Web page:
She gave me a funny kind of scolding look—which brought out the sexy even more.
“I’m sorry,” I said, “but my name is Sounding. Ben Sounding. Blame the name if perhaps I say things people don’t want to hear. You see, a name is everything.”
“So, Ben Sounding,” she said, “you think you can come up with a better name for this business?”
“Me, personally?” I said. “I’ve always thought Primrose Path would make an excellent name for a flower shop.”
“But we don’t sell primroses,” she said.
“That doesn’t matter,” I told her. “Just as long as it gives the public a nice image of flowers. Or,” I said, “you could go the clever route and name it Prim Rose’s. Of course then you might run into the problem of everybody coming in and saying, ‘Where’s Rose? I’d like to talk to Rose’—not being keen to the play on words.”
The charming woman handed me a catalogue to thumb through, then helped me select the Luscious Lavender Gift Basket when I couldn’t make up my mind. We parted as friends.
I had skipped having a beer with lunch at the Aztec, because the only kinds they had on tap were expensive microbrews. So, after the flower shop, I went across the street to a new pub that had caught my eye. With a name like the Red Zone, I didn’t know what to expect. But they had a Budweiser sign in the window, telling me the price would be right, at least.
Much to my amazement, the only customers in the place were male, about a dozen at the time, and they were all staring at the ninety or so TVs lining the walls. They were bringing French fries and onion rings to their mouths, as images of football and baseball and soccer and platform diving and basketball and skeet shooting and football and soccer and pole vaulting and car racing and golf and football and kayaking and billiards and dogs on an obstacle course entertained their placid souls. No tennis, though.
A pretty young girl wearing a tank top and short shorts came to take my order, and I asked her, “Isn’t it degrading for you to work in a place like this?”
“Huh?” she said.
“A place with this name? Serving all these men?”
“Wait a sec,” she said, shaking her blond ringlets. “I don’t follow. What about the name?”
“Are you serious?” I said.
“What do you have against the name?” she asked.
“Am I really that old?” I said with a sigh.
“I can’t answer that,” she said.
“Well,” I said, “when I was in college—like fifteen billion years ago, I guess—the Red Zone was code for when a girl was having her, um, monthly flow. You’ve never heard that? Are you telling me things have really changed that much? We boys would say, ‘What’s up with Rachel? Is she being so bitchy, pardon me, because she enjoys it—or is she just in the Red Zone?’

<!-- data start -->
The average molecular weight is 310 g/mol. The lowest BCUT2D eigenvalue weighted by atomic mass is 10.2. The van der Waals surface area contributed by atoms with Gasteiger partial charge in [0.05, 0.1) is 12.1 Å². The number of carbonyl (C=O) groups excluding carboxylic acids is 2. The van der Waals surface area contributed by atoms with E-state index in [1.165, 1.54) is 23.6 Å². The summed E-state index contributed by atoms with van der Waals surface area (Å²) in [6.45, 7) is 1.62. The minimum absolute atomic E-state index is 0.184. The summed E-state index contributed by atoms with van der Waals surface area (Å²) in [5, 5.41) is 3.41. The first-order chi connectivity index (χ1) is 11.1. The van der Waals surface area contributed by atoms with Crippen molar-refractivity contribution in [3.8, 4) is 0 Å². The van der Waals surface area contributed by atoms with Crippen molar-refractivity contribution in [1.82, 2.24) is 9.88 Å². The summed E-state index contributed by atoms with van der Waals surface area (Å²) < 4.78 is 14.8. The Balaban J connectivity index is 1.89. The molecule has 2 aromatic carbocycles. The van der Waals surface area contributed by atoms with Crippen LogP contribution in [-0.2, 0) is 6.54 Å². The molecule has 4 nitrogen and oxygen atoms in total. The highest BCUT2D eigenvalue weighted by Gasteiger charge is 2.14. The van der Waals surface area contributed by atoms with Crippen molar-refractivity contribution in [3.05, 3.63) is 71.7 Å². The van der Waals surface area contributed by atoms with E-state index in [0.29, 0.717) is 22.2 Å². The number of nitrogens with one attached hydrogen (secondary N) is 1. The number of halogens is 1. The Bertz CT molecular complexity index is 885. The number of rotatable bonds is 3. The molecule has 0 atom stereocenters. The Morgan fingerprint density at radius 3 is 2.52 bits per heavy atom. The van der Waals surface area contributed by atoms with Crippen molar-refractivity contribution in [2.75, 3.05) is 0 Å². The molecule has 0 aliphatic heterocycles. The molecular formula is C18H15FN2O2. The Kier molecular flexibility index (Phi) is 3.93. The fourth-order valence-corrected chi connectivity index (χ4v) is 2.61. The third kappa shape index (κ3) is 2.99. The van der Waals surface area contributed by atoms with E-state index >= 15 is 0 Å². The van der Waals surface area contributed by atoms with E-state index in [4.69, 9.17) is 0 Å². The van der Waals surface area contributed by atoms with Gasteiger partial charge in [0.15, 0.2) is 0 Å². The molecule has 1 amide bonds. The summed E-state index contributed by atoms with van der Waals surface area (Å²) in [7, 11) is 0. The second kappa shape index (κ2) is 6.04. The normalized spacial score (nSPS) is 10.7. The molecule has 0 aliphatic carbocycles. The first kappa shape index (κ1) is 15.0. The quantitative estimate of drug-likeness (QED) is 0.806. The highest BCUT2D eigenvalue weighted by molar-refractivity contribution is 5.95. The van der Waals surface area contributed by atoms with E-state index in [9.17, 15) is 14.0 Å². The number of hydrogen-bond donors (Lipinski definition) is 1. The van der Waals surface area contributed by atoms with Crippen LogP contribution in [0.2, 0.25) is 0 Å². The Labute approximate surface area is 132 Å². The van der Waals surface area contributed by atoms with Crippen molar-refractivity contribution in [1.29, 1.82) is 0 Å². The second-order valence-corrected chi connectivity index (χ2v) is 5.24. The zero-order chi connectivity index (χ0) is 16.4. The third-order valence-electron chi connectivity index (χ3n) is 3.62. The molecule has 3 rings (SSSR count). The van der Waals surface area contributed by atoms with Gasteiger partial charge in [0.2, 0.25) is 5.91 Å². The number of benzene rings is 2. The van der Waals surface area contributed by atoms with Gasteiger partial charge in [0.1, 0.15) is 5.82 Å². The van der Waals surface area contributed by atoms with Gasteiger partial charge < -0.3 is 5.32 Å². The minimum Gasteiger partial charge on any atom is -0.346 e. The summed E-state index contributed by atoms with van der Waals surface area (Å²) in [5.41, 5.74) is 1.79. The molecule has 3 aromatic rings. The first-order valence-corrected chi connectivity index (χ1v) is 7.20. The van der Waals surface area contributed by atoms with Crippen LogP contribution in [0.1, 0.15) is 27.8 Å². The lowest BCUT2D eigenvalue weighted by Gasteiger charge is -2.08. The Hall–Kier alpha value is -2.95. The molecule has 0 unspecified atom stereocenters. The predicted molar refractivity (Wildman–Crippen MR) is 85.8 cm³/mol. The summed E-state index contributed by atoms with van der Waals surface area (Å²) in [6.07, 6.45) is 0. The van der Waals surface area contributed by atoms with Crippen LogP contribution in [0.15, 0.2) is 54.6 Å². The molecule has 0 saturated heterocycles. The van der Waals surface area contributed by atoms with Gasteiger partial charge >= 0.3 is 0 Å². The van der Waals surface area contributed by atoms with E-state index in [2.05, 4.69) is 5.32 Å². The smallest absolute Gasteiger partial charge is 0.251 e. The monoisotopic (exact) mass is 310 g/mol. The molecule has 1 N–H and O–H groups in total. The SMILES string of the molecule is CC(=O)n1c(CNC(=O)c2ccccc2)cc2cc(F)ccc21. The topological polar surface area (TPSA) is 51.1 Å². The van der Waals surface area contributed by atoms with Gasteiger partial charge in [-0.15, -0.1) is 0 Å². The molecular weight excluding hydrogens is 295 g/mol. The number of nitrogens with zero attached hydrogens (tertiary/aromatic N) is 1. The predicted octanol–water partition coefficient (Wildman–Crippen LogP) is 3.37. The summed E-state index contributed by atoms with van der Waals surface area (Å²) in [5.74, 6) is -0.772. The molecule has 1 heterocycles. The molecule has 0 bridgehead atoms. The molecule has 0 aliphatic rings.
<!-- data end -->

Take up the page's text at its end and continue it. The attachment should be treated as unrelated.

Abruptly my server spun on her heels and disappeared, leaving me in an uncertain state about my order. Had she even heard that I would like a Budweiser? A minute later, a beefy fellow with a frown and a goatee was standing at my table, saying “we don’t like it when customers make our women workers uncomfortable.”
“I wasn’t trying to make anybody uncomfortable,” I said. “I was just explaining to her what the Red Zone used to mean—and what I thought it still means. My mistake.”
The beefy fellow said, “It’s a football reference, guy. This is a sports bar, in case you haven’t noticed. Don’t you watch football?”
Truth of the matter is, I don’t hardly. But I didn’t tell the beefy fellow that. He informed me, though not in so many words, that my pint of Budweiser—so the server did get my order!—would not be forthcoming, and it would be a good idea if I left the Red Zone immediately and never came back. Yes I’ve been expelled from my share of places in my life, but never in the daytime and never while I was sober. So this was something of a shocker to me.
The beefy fellow walked me to the door, and as I was going out, he said, “Let me ask you something, guy. What planet are you from anyway?”
I have no problem with people doing their jobs, but I found the rudeness unnecessary. I told him as much.
And then I said, “You want to know what planet I’m from? I’ll tell you what planet. I’m from Planet Here. That’s my planet, buster. I live HERE. This is my town.”
Not originally, of course. Everybody who lives here, in this town, has come from some other place. But you would think, after living here for twenty-three years, I’m due some respect.
All in all, today was not the most enjoyable day I have ever spent downtown. But I did make the beefy fellow regret he had spoken to me that way. So that’s something. “OK, sorry, guy,” he said. “Whatever. Just leave, OK? Have a good day.” Apology accepted.
The locals say, “The shopkeepers and the restaurants downtown treat you like a big dollar sign. They assume you’re just passing through, so there’s no attempt to engage you on a real level. They just want your money.” I say you really can’t claim you live somewhere unless you have felt it from every angle. So I put myself out there. I go downtown.
Paul Hadella is a teacher, journalist and musician living in southern Oregon. His creative writing has appeared, off and on, in literary journals since the 1990s. Contact him at firstname.lastname@example.org.